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A Tale Of Two Fabrics… The Fabric Of Life in a Wax Print Setting – 2019/11/01

The functions of clothing go beyond looking good or protecting the wearer from nature’s elements. There are various symbolic and thematic undertones that present in textiles and the designs. Clothing has always been a non-verbal communicator of mood, wealth and status consciously or unconsciously. Society thrives on fashion as a form of identity, expression and as a source of progression. Therefore, it is quite interesting to discover that our ties with Africa wax prints, though subtle, go well beyond the ordinary; these fabrics have been with all of us far longer than we can imagine.

Act 1 :- A Celebration of Life

For the purposes of this article, we are introduced to Kofi; he is our hero in today’s piece.

The setting is a sea of white and light coloured clothes which are mostly in a representation of lace, silk, wax prints and various luxurious fabrics from the likes of GTP, Woodin and Vlisco. The scene is representative of a typical traditional Ghanaian naming ceremony of a child locally know as, “Outdooring”.  It is Kofi’s Outdooring and you can’t get it wrong! The mass representation of the colour ‘white’ signifying new, fresh, birth is represented and manifested in the attire of all the guests at the event. From birth we are introduced to the ethereal presence of wax prints as children from being swaddled and carried on the broad and dependable backs of our mothers. Being cocooned in warmth and the scent a mother’s love is the first experience we all have of wax prints.

The School Years

This scene recounts the events that unfold during the first day of boarding school. The School Cloth. Kofi is in his early teens now and he has just been accepted into the secondary school of his choice. The school cloth is handed to him with all the other items he will need for his stay in the boarding school environment. The school cloth is a visual representation of the school. Usually a textile company is contracted by a school to design and produce school cloth specifically for the institution. It then becomes part of the brand of the institution.  Kofi has his school cloth which he will wear on formal occasions at school such as Induction services, Sunday services, Speech and Prize Events and on his Graduation day.

Act 2 Adulthood and Life

Kofi is now in the youthful phase of his life. He has a great job at a leading institution. The company advocates for the ‘Friday Wear Special’ Initiative which is aimed at promoting the wearing of African wax prints by the general population, both indigenous and foreign.  

African wax prints are renowned for their richness in design and quality of the fabric.  The versatility of the fabrics makes is a ubiquitous component in fashion choices for both the youth and the older generation. It can be worn for any and all occasions. We catch up with Kofi who has recently snagged himself a girlfriend as well; they enjoy a beautiful courtship.  Kofi finds his soul mate at a Woodin Shop where they both discovered each other while shopping for fabrics for their individual needs.  This scene leads us to the next fascinating point in Kofi’s life.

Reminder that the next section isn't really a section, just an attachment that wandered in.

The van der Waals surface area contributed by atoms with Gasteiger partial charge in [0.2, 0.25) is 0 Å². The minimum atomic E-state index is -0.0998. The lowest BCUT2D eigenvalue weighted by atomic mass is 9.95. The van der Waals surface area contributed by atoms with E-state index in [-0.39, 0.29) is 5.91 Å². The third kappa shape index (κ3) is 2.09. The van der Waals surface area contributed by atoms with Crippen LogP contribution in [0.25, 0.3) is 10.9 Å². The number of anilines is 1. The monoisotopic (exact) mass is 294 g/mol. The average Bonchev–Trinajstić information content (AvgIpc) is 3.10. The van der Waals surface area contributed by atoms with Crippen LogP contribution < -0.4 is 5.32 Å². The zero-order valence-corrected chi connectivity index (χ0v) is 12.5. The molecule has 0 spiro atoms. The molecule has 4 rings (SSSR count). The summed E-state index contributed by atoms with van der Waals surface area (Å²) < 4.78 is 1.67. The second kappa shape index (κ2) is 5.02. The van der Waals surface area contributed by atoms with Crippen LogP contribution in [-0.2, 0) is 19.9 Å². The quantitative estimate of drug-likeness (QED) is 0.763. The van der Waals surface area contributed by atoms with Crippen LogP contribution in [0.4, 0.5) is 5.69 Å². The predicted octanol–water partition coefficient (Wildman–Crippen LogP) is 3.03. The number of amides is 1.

The Wedding

The scene is set for an engagement ceremony and a wedding. Kofi is getting married.   The atmosphere is charged with tradition, pomp, and pageantry and above all, love.  There is so much joy and the scene is scattered with bouts of colour, patterns and motifs from all the wax print designs represented at Kofi’s wedding day. The day is filled with toasts, well-wishers and old folks dishing out blessings and the odd stern warning of rapid baby deliveries to continue Kofi’s lineage (from the parents and In-Laws, of course). We all remember the same during our joyous day as well. We leave Kofi and his new bride as they jet off to some undisclosed location for their honeymoon.

In all intents and purposes the circle of life has been orbicular in essence and in form, rotating from the beginning of time, between life and death. We witness the various phases and celebrate each stage of life with joy. We meet up again with Kofi on his journey in life. He is now a proud father to a set of twins; one boy and a girl. The adorable cherubs are being feted at an outdooring ceremony so elegant it rivals christening ceremonies at Buckingham Palace. Guests, families and friends all congregate to congratulate Kofi and his wife. It is one of the highlights of his life.

Act 3:- A Celebration of Life

This scene, although somber, is one of reflection and admiration of a life well lived. We are at Kofi’s funeral. The circle of life is complete. Family, friends and sympathizers have all gathered to bid a great human being farewell on his next journey into the afterlife. This scene is awash with dark coloured African wax prints as funeral garb on the burial day and in black and white on the thanksgiving Sunday. We listen to the accounts of achievements and incidents of Kofi’s life. A hymn and a prayer… the scene ends our story.

We live our daily lives shepherded by  the influences  and choices we make. Our life’s existence is witnessed by friends and family. However, there is one other witness to our lives; one that is mostly silent yet speaks loudly on our behalf at each stage of our life. Regardless of what we may think, African wax prints have been with us throughout our lives witnessing every milestone and every occasion. 

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